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The Unemployment Route to Versatility

  • Roberto Leombruni
  • Roberto Quaranta

In this paper we document a common sense idea: When an individual is searching for a new job, the longer it takes the more s/he will be available to adapt her/his skills, often with a worsening in status and/or wage. We used a dataset of administrative source, containing a sample of individuals' working careers in the private sector, in Italy, years 1985-1996. We do not observe directly the search activity of individuals: What we observe is the re-entry time elapsing from the separation from a job spell, to the association to a new one. The information collected about the job spells, however, is quite rich, and allows a thorough analysis of the main features of job changes. If we do not take into account re-entry times into dependent work, the inter-industry mobility we report is relatively limited, even at high levels of disaggregation. Still (roughly) 50% of job changes occurs within the same 3-digit Ateco sectors, and without changing skill/status. If we condition on re-entry times, we find a positive effect on the probabilities of changing sector in the first months of the search, while for longer re-entry times, and of worsening the working status and wage.

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Paper provided by LABORatorio R. Revelli, Centre for Employment Studies in its series LABORatorio R. Revelli Working Papers Series with number 16.

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Length: 19 pages
Date of creation: 2002
Date of revision:
Handle: RePEc:cca:wplabo:16
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  1. McLaughlin, Kenneth J & Bils, Mark, 2001. "Interindustry Mobility and the Cyclical Upgrading of Labor," Journal of Labor Economics, University of Chicago Press, vol. 19(1), pages 94-135, January.
  2. Grossman, Gene M & Shapiro, Carl, 1982. "A Theory of Factor Mobility," Journal of Political Economy, University of Chicago Press, vol. 90(5), pages 1054-69, October.
  3. Boyan Jovanovic & Robert Moffitt, 1990. "An Estimate of a Sectoral Model of Labor Mobility," NBER Working Papers 3227, National Bureau of Economic Research, Inc.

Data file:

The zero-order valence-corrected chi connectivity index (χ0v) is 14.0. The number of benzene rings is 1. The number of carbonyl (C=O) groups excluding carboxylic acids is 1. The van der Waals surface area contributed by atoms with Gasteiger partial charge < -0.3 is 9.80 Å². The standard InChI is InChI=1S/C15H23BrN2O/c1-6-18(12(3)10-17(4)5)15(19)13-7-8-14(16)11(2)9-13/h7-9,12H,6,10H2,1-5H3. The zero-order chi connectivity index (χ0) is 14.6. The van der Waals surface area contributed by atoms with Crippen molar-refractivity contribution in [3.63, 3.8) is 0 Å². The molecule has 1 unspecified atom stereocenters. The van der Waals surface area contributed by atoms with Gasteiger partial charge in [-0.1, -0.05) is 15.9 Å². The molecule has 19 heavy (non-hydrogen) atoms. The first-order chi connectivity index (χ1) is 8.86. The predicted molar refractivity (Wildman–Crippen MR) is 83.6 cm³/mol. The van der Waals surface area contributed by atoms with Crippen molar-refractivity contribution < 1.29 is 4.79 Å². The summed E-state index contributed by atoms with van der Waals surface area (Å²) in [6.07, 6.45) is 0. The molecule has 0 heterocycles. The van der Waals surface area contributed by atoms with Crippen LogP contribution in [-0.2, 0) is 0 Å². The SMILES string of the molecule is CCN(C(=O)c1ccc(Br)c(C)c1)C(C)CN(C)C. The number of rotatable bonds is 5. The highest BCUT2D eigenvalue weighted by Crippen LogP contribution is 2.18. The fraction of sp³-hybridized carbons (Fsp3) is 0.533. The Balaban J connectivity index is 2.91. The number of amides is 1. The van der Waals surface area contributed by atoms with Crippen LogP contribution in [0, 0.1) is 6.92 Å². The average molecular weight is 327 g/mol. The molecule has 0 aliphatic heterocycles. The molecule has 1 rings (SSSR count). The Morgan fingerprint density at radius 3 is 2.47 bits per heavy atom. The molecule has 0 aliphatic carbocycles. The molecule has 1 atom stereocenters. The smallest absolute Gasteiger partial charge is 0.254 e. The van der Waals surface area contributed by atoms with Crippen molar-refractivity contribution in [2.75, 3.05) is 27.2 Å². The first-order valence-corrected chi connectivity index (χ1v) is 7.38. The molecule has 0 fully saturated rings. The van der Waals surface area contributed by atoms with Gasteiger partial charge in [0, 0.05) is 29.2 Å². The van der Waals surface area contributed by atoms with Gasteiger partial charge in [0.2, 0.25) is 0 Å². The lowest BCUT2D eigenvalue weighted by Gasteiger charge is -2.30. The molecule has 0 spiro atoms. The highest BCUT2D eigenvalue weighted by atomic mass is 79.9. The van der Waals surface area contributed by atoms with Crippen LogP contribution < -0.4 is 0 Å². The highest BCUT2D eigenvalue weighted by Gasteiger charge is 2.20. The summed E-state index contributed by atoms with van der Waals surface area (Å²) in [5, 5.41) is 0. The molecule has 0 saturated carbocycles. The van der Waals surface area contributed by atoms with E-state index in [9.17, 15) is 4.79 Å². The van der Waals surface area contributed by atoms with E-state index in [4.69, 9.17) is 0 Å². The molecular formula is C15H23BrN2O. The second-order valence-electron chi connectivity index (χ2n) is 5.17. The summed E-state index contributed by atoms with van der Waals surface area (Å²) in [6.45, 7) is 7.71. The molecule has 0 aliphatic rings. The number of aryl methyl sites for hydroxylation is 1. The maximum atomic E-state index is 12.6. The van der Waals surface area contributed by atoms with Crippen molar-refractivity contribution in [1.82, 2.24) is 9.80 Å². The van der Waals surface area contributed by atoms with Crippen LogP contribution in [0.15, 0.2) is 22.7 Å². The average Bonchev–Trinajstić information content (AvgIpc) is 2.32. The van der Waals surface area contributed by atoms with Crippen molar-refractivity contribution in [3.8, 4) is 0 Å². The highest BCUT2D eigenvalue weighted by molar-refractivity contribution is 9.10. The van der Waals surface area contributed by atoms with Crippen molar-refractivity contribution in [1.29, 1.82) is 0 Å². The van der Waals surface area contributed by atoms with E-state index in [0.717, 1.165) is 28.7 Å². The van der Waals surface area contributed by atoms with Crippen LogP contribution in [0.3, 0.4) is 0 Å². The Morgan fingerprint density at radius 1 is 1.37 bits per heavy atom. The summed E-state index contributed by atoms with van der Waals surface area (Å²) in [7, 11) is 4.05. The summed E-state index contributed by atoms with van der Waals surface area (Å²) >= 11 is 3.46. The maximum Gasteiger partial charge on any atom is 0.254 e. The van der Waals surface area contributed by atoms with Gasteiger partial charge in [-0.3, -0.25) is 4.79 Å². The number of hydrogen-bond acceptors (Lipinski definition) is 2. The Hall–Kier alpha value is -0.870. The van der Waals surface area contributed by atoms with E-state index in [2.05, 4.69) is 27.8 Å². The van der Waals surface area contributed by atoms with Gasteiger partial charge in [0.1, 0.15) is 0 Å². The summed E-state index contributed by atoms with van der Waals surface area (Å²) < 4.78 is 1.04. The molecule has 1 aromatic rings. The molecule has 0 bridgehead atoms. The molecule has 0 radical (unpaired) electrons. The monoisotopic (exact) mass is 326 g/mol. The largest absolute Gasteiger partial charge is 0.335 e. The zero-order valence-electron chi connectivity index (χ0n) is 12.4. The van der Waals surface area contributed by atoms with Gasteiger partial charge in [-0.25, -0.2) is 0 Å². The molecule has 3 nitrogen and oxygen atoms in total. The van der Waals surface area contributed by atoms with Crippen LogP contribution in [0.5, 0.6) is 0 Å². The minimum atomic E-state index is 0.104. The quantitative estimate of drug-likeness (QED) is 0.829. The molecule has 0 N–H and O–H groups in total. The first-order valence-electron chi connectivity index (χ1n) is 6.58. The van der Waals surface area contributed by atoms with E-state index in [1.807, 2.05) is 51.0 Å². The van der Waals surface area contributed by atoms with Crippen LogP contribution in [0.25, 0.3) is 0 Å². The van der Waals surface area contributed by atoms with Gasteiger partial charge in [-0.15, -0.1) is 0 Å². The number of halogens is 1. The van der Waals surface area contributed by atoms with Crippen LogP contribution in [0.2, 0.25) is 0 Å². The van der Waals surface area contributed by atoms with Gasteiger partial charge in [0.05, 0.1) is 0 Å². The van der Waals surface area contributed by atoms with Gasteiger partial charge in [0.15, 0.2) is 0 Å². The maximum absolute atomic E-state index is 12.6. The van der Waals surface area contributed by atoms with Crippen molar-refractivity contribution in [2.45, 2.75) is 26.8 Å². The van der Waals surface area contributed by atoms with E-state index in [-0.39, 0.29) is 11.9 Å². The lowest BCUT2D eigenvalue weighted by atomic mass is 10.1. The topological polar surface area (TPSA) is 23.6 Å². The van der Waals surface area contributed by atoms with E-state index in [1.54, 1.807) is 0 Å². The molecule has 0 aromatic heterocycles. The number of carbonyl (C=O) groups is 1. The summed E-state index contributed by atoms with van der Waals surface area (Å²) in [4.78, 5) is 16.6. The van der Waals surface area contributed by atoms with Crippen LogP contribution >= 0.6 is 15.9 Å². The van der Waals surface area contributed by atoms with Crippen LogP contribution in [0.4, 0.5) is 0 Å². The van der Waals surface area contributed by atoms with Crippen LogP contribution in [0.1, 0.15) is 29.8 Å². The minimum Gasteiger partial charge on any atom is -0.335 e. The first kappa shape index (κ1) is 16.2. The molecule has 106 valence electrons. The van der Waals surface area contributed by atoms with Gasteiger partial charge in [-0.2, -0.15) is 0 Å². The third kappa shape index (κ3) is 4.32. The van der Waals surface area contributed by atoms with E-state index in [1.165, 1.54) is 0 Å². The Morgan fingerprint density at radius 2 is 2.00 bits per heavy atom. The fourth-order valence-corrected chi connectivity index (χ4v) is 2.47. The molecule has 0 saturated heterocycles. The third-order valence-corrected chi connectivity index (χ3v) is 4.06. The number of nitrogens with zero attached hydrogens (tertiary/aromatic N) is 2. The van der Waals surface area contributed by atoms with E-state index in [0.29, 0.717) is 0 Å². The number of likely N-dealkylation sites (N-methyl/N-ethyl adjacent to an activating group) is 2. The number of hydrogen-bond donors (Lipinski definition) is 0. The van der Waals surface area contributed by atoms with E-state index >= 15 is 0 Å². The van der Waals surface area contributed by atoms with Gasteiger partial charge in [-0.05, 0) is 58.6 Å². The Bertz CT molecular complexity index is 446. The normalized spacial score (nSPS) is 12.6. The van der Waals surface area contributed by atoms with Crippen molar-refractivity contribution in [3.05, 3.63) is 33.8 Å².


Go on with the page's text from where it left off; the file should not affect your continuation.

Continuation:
4. Lilien, David M, 1982. "Sectoral Shifts and Cyclical Unemployment," Journal of Political Economy, University of Chicago Press, vol. 90(4), pages 777-93, August.
  5. Lucas, Robert Jr. & Prescott, Edward C., 1974. "Equilibrium search and unemployment," Journal of Economic Theory, Elsevier, vol. 7(2), pages 188-209, February.
  6. Haynes, Michelle & Upward, Richard & Wright, Peter, 2000. "Smooth and Sticky Adjustment: A Comparative Analysis of the US and UK," Review of International Economics, Wiley Blackwell, vol. 8(3), pages 517-32, August.
  7. Neal, Derek, 1999. "The Complexity of Job Mobility among Young Men," Journal of Labor Economics, University of Chicago Press, vol. 17(2), pages 237-61, April.
  8. Greenaway, David & Upward, Richard & Wright, Peter, 2000. "Sectoral Transformation and Labour-Market Flows," Oxford Review of Economic Policy, Oxford University Press, vol. 16(3), pages 57-75, Autumn.
  9. Contini, Bruno & Revelli, Riccardo, 1997. "Gross flows vs. net flows in the labor market: What is there to be learned?," Labour Economics, Elsevier, vol. 4(3), pages 245-263, September.
  10. Neal, Derek, 1995. "Industry-Specific Human Capital: Evidence from Displaced Workers," Journal of Labor Economics, University of Chicago Press, vol. 13(4), pages 653-77, October.
  11. Greenaway, David & Nelson, Douglas, 2000. "The Assessment: Globalization and Labour-Market Adjustment," Oxford Review of Economic Policy, Oxford University Press, vol. 16(3), pages 1-11, Autumn.
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